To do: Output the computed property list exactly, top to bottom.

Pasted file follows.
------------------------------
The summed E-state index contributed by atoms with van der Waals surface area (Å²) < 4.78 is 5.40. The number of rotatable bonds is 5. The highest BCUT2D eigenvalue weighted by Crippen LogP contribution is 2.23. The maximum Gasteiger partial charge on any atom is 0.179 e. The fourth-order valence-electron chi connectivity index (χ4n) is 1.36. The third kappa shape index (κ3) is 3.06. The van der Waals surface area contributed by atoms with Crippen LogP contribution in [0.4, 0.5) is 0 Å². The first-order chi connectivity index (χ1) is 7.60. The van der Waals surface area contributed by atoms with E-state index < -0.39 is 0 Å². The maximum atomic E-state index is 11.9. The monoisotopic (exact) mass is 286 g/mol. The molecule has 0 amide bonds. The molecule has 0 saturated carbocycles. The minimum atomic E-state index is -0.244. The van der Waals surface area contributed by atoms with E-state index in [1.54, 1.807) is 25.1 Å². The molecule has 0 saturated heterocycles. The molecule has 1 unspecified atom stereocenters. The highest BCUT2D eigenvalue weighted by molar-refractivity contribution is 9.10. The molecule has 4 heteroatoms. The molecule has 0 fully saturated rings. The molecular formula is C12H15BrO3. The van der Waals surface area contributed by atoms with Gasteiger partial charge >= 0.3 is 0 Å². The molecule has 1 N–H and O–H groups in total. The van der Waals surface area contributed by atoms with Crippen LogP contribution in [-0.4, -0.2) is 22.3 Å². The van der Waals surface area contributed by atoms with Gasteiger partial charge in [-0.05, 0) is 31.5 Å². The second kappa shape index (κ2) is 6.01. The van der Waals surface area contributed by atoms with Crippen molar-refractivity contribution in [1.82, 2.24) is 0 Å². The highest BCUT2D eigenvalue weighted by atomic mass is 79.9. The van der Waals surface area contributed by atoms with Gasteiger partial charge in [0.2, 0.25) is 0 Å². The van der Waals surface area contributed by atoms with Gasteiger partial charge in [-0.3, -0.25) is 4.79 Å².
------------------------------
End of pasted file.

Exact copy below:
The summed E-state index contributed by atoms with van der Waals surface area (Å²) < 4.78 is 5.40. The number of rotatable bonds is 5. The highest BCUT2D eigenvalue weighted by Crippen LogP contribution is 2.23. The maximum Gasteiger partial charge on any atom is 0.179 e. The fourth-order valence-electron chi connectivity index (χ4n) is 1.36. The third kappa shape index (κ3) is 3.06. The van der Waals surface area contributed by atoms with Crippen LogP contribution in [0.4, 0.5) is 0 Å². The first-order chi connectivity index (χ1) is 7.60. The van der Waals surface area contributed by atoms with E-state index < -0.39 is 0 Å². The maximum atomic E-state index is 11.9. The monoisotopic (exact) mass is 286 g/mol. The molecule has 0 amide bonds. The molecule has 0 saturated carbocycles. The minimum atomic E-state index is -0.244. The van der Waals surface area contributed by atoms with E-state index in [1.54, 1.807) is 25.1 Å². The molecule has 0 saturated heterocycles. The molecule has 1 unspecified atom stereocenters. The highest BCUT2D eigenvalue weighted by molar-refractivity contribution is 9.10. The molecule has 4 heteroatoms. The molecule has 0 fully saturated rings. The molecular formula is C12H15BrO3. The van der Waals surface area contributed by atoms with Gasteiger partial charge >= 0.3 is 0 Å². The molecule has 1 N–H and O–H groups in total. The van der Waals surface area contributed by atoms with Crippen LogP contribution in [-0.4, -0.2) is 22.3 Å². The van der Waals surface area contributed by atoms with Gasteiger partial charge in [-0.05, 0) is 31.5 Å². The second kappa shape index (κ2) is 6.01. The van der Waals surface area contributed by atoms with Crippen molar-refractivity contribution in [1.82, 2.24) is 0 Å². The highest BCUT2D eigenvalue weighted by atomic mass is 79.9. The van der Waals surface area contributed by atoms with Gasteiger partial charge in [0.2, 0.25) is 0 Å². The van der Waals surface area contributed by atoms with Gasteiger partial charge in [-0.3, -0.25) is 4.79 Å².